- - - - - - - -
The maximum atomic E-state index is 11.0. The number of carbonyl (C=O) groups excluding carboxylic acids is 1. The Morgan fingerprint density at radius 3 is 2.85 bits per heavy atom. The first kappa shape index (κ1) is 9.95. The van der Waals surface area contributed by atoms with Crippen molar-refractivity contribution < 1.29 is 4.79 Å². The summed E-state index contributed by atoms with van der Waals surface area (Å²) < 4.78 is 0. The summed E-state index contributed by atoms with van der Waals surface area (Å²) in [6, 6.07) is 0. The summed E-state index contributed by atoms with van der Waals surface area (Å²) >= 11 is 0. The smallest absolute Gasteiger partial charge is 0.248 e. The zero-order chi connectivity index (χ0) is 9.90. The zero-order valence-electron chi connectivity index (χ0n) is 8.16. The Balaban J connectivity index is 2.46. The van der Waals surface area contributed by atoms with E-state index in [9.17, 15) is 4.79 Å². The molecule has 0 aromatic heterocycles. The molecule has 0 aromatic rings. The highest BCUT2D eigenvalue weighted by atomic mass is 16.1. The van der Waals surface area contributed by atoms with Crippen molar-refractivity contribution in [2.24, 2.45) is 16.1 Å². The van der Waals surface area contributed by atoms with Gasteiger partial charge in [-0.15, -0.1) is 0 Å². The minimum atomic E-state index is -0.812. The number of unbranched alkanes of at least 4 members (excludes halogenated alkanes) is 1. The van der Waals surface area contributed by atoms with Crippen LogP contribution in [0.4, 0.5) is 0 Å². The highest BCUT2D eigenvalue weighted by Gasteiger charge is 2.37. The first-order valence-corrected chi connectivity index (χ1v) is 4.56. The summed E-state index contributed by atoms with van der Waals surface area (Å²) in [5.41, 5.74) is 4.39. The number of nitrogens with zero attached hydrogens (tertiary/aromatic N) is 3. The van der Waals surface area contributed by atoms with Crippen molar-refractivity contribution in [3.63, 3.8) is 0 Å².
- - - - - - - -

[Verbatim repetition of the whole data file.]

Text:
The maximum atomic E-state index is 11.0. The number of carbonyl (C=O) groups excluding carboxylic acids is 1. The Morgan fingerprint density at radius 3 is 2.85 bits per heavy atom. The first kappa shape index (κ1) is 9.95. The van der Waals surface area contributed by atoms with Crippen molar-refractivity contribution < 1.29 is 4.79 Å². The summed E-state index contributed by atoms with van der Waals surface area (Å²) < 4.78 is 0. The summed E-state index contributed by atoms with van der Waals surface area (Å²) in [6, 6.07) is 0. The summed E-state index contributed by atoms with van der Waals surface area (Å²) >= 11 is 0. The smallest absolute Gasteiger partial charge is 0.248 e. The zero-order chi connectivity index (χ0) is 9.90. The zero-order valence-electron chi connectivity index (χ0n) is 8.16. The Balaban J connectivity index is 2.46. The van der Waals surface area contributed by atoms with E-state index in [9.17, 15) is 4.79 Å². The molecule has 0 aromatic heterocycles. The molecule has 0 aromatic rings. The highest BCUT2D eigenvalue weighted by atomic mass is 16.1. The van der Waals surface area contributed by atoms with Crippen molar-refractivity contribution in [2.24, 2.45) is 16.1 Å². The van der Waals surface area contributed by atoms with Gasteiger partial charge in [-0.15, -0.1) is 0 Å². The minimum atomic E-state index is -0.812. The number of unbranched alkanes of at least 4 members (excludes halogenated alkanes) is 1. The van der Waals surface area contributed by atoms with Crippen LogP contribution in [0.4, 0.5) is 0 Å². The highest BCUT2D eigenvalue weighted by Gasteiger charge is 2.37. The first-order valence-corrected chi connectivity index (χ1v) is 4.56. The summed E-state index contributed by atoms with van der Waals surface area (Å²) in [5.41, 5.74) is 4.39. The number of nitrogens with zero attached hydrogens (tertiary/aromatic N) is 3. The van der Waals surface area contributed by atoms with Crippen molar-refractivity contribution in [3.63, 3.8) is 0 Å².